Tomas Haake Q&A At 2011 NAMM Show

By Andrew Lentz Published February 8, 2011

(Above) DRUM! assistant editor Andrew Lentz bro-hugging Tomas Haake. Photograph by Dave Constantin

When we bum-rushed Meshuggah drummer Tomas Haake and his girlfriend at the Sabian Party at the Anaheim Hilton during the NAMM show, we thought the imposing Swede might pulverize us as bad as he does those double bass drums. Turns out the guy’s a big teddy bear and was more than happy to let us grill him on the band’s as-yet-untitled album, slated for release this fall.

You leave for Stockholm in the morning to resume recording. So the band already has a few completed songs?
We haven’t tracked a lot of stuff yet. We kind of got the mikes set up and started to get going. We have actually recorded a couple tracks but we still don’t have anything yet like “Bleed” [from obZen]. A lot of people like a lot of the double bass [type of tracks]. A lot of it so far has been more earthy. We’re definitely going to re-record them. What we’ve been doing, it was more like trying out the recording procedure and seeing that everything is working out fine.

It can’t be easy following up an album as crushing as obZen. Any trepidations about that?
Haake Basically you got to approach it like any album in the past, just kind of go with whatever is happening in the music. You got to practice, you know? It’s a good thing in a lot of ways because we’re really lousy at practicing and we don’t really rehearse as a band unless we got shows coming up or have a new album that we have to learn. And I’m like that as a drummer too. Sometime I’ll stay off the kit for months on end so I actually look forward to this time where you have to get into the mode of being there every day and practicing the drums every day. The approach is not going to be much different from any other album, you just got to try and learn the sh__ and do whatever you can with those tracks.

Have you been listening to other drummers that might have unconsciously seeped into your playing?
Not really. I don’t listen for inspirations to my own drumming in other bands, I really don’t. I just get this feel for what we’re doing and I want to put my own imprint on that and just kind of do that in my own way. There’s a ton of bands that are really inspiring over the last few years like Gojira and Mastodon and there’s a sh_t load of bands that I really dig – not only the music but also the drumming – but still it’s not something that I take to heart. I try to come with things that are unique and that I haven’t heard before, that’s kind of what we go for. Not always though. Sometimes the drums take a step back and it’s more about the guitar tone and a guitar riff than it is the rhythmical aspect of things, but for half the songs of any given album there’s definitely a driven, rhythmical aspect to it. For me I just try to come up with something that’s creative and something that’s different from ourselves in the past. I don’t really try to copy a style or do something that you’ve heard, I just try to find new avenues to play to a certain riff or whatever and try to make it interesting.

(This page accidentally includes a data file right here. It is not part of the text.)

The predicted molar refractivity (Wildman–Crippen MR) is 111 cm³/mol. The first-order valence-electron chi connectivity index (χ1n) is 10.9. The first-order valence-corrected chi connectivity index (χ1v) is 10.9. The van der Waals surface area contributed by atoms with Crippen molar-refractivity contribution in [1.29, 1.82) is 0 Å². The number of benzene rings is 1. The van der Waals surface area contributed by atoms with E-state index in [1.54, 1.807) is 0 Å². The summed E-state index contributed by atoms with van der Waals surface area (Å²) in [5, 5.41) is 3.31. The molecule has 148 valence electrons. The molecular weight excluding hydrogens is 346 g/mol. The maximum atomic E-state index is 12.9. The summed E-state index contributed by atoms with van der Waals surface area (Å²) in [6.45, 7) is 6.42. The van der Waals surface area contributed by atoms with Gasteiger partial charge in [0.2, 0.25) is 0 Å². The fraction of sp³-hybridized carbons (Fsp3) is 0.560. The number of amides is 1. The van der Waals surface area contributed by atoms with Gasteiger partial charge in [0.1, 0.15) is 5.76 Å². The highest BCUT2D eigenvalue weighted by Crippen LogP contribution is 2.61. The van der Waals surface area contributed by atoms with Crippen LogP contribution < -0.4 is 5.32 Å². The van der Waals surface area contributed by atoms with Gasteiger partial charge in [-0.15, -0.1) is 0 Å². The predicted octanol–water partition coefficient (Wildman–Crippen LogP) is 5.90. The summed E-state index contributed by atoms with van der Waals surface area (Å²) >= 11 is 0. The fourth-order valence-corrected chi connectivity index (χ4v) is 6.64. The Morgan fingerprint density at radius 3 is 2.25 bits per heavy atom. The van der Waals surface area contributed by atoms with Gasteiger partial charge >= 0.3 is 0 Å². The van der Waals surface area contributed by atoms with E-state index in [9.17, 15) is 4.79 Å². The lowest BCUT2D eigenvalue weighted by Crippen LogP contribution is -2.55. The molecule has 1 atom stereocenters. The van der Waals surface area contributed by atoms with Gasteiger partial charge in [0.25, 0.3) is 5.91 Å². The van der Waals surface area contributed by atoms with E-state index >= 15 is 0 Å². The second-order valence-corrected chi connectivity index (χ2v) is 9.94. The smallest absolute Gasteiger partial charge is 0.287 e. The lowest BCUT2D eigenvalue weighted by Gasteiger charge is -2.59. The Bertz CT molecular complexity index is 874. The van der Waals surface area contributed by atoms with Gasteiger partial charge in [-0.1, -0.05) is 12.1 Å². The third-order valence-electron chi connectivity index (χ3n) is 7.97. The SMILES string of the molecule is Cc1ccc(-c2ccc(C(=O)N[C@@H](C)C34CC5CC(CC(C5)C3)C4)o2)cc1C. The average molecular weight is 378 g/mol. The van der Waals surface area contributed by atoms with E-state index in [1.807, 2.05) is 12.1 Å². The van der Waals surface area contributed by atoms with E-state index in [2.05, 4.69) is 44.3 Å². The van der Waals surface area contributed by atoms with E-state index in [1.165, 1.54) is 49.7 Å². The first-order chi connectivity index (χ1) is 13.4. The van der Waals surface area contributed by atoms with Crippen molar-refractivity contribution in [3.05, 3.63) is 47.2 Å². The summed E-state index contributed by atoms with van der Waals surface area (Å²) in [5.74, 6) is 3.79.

Is anyone special on board to produce?
No, actually. We’ve never bought in any outside producers to any albums that we’ve done. Even though it says on one or a couple albums that it was produced by Daniel Bergstrand he wasn’t really the producer. He didn’t really have any say in the matter as far as like the song structures or anything like that but we kind of considered the whole sound production of things as being a producer too and he definitely had a say in that. But actually Daniel Bergstrand is going to be mixing the album because the last three or four albums we’ve also done the mixing ourselves.

Even just farming out the mix is a big deal for Meshuggah who like to have control over everything.
Yeah. We feel we’re the only ones that really know our music. We do things our own way and it takes time. The end product is all that matters and I think we’ve been doing a fairly good job of that but it’s kind of a treat to just hand it over to someone else and let them have their go at it. Fredrik [Thordendal, guitar] is a really good engineer as far as when we’re recording, but it just wears us down too much when we’re doing everything ourselves, that’s one of the reasons. And also, we just kind of want someone else to put their ideas into it. So it would be the first time since [1998’s] Chaosphere that someone else has done the mixing.